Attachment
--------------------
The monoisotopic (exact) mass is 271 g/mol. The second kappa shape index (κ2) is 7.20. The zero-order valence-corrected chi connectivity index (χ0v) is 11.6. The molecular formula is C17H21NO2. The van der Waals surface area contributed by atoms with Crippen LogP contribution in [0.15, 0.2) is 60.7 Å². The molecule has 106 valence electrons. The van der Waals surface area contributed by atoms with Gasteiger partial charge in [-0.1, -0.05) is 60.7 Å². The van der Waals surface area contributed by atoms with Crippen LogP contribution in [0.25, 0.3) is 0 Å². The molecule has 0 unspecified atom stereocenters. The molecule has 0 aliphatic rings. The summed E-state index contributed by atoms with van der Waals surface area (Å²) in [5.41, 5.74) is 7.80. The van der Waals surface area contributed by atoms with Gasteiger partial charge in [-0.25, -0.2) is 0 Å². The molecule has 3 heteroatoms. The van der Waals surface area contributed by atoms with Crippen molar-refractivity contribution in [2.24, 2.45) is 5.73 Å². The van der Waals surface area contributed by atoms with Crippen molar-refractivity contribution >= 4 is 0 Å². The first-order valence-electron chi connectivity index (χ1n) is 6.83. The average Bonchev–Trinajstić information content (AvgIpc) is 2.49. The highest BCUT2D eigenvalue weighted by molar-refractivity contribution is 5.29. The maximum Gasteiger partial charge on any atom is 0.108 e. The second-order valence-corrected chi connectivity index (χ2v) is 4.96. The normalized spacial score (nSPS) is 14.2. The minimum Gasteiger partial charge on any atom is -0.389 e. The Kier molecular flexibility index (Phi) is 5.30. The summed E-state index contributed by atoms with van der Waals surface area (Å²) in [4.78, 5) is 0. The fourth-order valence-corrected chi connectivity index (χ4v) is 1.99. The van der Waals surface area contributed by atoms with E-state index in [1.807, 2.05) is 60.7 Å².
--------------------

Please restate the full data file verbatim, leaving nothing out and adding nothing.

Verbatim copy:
The monoisotopic (exact) mass is 271 g/mol. The second kappa shape index (κ2) is 7.20. The zero-order valence-corrected chi connectivity index (χ0v) is 11.6. The molecular formula is C17H21NO2. The van der Waals surface area contributed by atoms with Crippen LogP contribution in [0.15, 0.2) is 60.7 Å². The molecule has 106 valence electrons. The van der Waals surface area contributed by atoms with Gasteiger partial charge in [-0.1, -0.05) is 60.7 Å². The van der Waals surface area contributed by atoms with Crippen LogP contribution in [0.25, 0.3) is 0 Å². The molecule has 0 unspecified atom stereocenters. The molecule has 0 aliphatic rings. The summed E-state index contributed by atoms with van der Waals surface area (Å²) in [5.41, 5.74) is 7.80. The van der Waals surface area contributed by atoms with Gasteiger partial charge in [-0.25, -0.2) is 0 Å². The molecule has 3 heteroatoms. The van der Waals surface area contributed by atoms with Crippen molar-refractivity contribution in [2.24, 2.45) is 5.73 Å². The van der Waals surface area contributed by atoms with Crippen molar-refractivity contribution >= 4 is 0 Å². The first-order valence-electron chi connectivity index (χ1n) is 6.83. The average Bonchev–Trinajstić information content (AvgIpc) is 2.49. The highest BCUT2D eigenvalue weighted by molar-refractivity contribution is 5.29. The maximum Gasteiger partial charge on any atom is 0.108 e. The second-order valence-corrected chi connectivity index (χ2v) is 4.96. The normalized spacial score (nSPS) is 14.2. The minimum Gasteiger partial charge on any atom is -0.389 e. The Kier molecular flexibility index (Phi) is 5.30. The summed E-state index contributed by atoms with van der Waals surface area (Å²) in [4.78, 5) is 0. The fourth-order valence-corrected chi connectivity index (χ4v) is 1.99. The van der Waals surface area contributed by atoms with E-state index in [1.807, 2.05) is 60.7 Å².